Not to slight schools, teachers nor formal education, but there are times that students who aren’t attending school can learn more, in a practical sense, than sitting in a classroom. Parents who use this choice wisely and discriminately can boost their student’s knowledge far beyond their years.
One 9-year-old missed school when she went on a bull-buying excursion with her parents. It was a trip that necessitated her “skipping” school and seemed a positive way for her to expand her horizons. Bridget has grown up on a ranch, has heard the financial discussions and knows the basic ins and outs of ranching.
Once at the auction site, she went around with her parents to look at the livestock and select the heifers and bulls that would be a good fit to their ranch program. Then they set budget parameters that are always good to do before the “auction fever” can overtake your common sense.
Bridget was told she could do the actual bidding and buy a heifer. Now, if you have ever gone to any type of auction you know the auctioneers speak at a rapid pace and seem to have their own language; it is one to which your ear must become accustomed to understanding in order to not raise your own bid and look silly or to realize when the price has reached your limit and you are out of the bidding.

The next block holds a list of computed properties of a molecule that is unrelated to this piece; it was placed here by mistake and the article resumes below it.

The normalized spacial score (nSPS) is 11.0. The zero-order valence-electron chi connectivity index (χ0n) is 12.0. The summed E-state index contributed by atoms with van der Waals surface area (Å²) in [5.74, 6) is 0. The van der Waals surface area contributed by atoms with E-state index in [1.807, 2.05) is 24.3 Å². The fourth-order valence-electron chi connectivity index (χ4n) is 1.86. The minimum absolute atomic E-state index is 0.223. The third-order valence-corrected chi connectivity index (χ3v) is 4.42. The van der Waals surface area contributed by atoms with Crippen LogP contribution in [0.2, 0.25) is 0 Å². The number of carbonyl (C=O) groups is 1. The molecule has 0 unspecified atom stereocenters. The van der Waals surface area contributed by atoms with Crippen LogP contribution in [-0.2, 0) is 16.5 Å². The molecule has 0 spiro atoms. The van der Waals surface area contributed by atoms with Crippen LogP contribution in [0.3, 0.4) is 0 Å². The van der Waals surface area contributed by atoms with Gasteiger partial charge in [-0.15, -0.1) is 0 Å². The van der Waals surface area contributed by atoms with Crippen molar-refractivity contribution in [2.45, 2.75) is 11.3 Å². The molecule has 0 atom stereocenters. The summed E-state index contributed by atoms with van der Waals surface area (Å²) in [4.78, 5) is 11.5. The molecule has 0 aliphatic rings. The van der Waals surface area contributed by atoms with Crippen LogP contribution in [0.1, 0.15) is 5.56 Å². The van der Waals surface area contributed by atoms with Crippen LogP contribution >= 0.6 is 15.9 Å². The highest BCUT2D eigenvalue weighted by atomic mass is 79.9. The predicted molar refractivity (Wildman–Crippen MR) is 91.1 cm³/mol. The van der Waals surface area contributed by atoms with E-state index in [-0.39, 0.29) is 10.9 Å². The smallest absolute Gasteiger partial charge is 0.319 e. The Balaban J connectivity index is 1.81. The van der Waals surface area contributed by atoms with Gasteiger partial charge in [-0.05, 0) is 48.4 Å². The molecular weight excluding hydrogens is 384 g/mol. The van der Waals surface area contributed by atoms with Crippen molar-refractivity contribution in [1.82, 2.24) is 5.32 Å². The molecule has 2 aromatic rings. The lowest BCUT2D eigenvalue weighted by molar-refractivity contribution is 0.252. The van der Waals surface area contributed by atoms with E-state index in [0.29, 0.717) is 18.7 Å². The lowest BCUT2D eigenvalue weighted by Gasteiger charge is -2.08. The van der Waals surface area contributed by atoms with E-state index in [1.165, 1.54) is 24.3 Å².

Imagine a 9-year-old girl trying to bid, attempting to make the bid takers realize she was bidding, not just gesticulating. Her first motion was to raise her hand in a sure-shot manner. It got no results. Then she did “the nod,” known to all who have participated in bidding at any auction. (There may have been a little involvement with the parents and the auctioneer and bid takers by this time, so they realized Bridget was indeed a potential buyer.)
The first two pre-selected heifer possibilities sold for more than her budget allowed and she had one more chance to buy herself a heifer. Just when her choice came into the ring, her dad came up to talk to her mom, her mom bent down to hear and when she sat back up, Bridget had purchased the heifer.
That, friends, is what education should be all about.
A nationally-award winning columnist Peggy writes from the family farm near Oral, S.D. She is pleased to see the next generation of farm and ranch kids coming on. ❖